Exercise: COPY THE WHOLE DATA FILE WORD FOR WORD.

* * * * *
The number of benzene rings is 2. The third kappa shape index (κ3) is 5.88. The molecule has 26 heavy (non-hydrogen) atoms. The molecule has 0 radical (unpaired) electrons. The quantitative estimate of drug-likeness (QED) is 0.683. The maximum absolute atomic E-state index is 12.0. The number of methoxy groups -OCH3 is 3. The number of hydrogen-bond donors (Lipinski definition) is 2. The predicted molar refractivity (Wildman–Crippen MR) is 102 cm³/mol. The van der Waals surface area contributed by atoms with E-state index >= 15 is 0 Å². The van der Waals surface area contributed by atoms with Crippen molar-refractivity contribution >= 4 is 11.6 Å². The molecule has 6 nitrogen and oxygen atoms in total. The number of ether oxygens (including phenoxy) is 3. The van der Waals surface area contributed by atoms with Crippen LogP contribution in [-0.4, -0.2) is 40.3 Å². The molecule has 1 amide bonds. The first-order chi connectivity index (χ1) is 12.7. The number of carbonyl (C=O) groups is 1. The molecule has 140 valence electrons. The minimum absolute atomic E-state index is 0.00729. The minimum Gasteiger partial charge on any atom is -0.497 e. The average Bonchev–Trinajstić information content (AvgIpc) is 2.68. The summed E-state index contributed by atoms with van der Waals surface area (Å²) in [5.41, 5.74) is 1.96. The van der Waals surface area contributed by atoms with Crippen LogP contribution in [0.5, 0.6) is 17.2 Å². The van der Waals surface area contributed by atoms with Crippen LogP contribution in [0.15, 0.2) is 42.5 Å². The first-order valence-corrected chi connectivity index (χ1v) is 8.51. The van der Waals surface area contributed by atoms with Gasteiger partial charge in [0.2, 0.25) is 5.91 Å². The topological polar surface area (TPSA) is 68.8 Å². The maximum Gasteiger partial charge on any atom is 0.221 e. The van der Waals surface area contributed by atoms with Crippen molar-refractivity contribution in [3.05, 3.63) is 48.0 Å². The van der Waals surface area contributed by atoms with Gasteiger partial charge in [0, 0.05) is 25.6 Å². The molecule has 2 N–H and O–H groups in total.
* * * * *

The number of benzene rings is 2. The third kappa shape index (κ3) is 5.88. The molecule has 26 heavy (non-hydrogen) atoms. The molecule has 0 radical (unpaired) electrons. The quantitative estimate of drug-likeness (QED) is 0.683. The maximum absolute atomic E-state index is 12.0. The number of methoxy groups -OCH3 is 3. The number of hydrogen-bond donors (Lipinski definition) is 2. The predicted molar refractivity (Wildman–Crippen MR) is 102 cm³/mol. The van der Waals surface area contributed by atoms with E-state index >= 15 is 0 Å². The van der Waals surface area contributed by atoms with Crippen molar-refractivity contribution >= 4 is 11.6 Å². The molecule has 6 nitrogen and oxygen atoms in total. The number of ether oxygens (including phenoxy) is 3. The van der Waals surface area contributed by atoms with Crippen LogP contribution in [-0.4, -0.2) is 40.3 Å². The molecule has 1 amide bonds. The first-order chi connectivity index (χ1) is 12.7. The number of carbonyl (C=O) groups is 1. The molecule has 140 valence electrons. The minimum absolute atomic E-state index is 0.00729. The minimum Gasteiger partial charge on any atom is -0.497 e. The average Bonchev–Trinajstić information content (AvgIpc) is 2.68. The summed E-state index contributed by atoms with van der Waals surface area (Å²) in [5.41, 5.74) is 1.96. The van der Waals surface area contributed by atoms with Crippen LogP contribution in [0.5, 0.6) is 17.2 Å². The van der Waals surface area contributed by atoms with Crippen LogP contribution in [0.15, 0.2) is 42.5 Å². The first-order valence-corrected chi connectivity index (χ1v) is 8.51. The van der Waals surface area contributed by atoms with Gasteiger partial charge in [0.2, 0.25) is 5.91 Å². The topological polar surface area (TPSA) is 68.8 Å². The maximum Gasteiger partial charge on any atom is 0.221 e. The van der Waals surface area contributed by atoms with Crippen molar-refractivity contribution in [3.05, 3.63) is 48.0 Å². The van der Waals surface area contributed by atoms with Gasteiger partial charge in [0, 0.05) is 25.6 Å². The molecule has 2 N–H and O–H groups in total.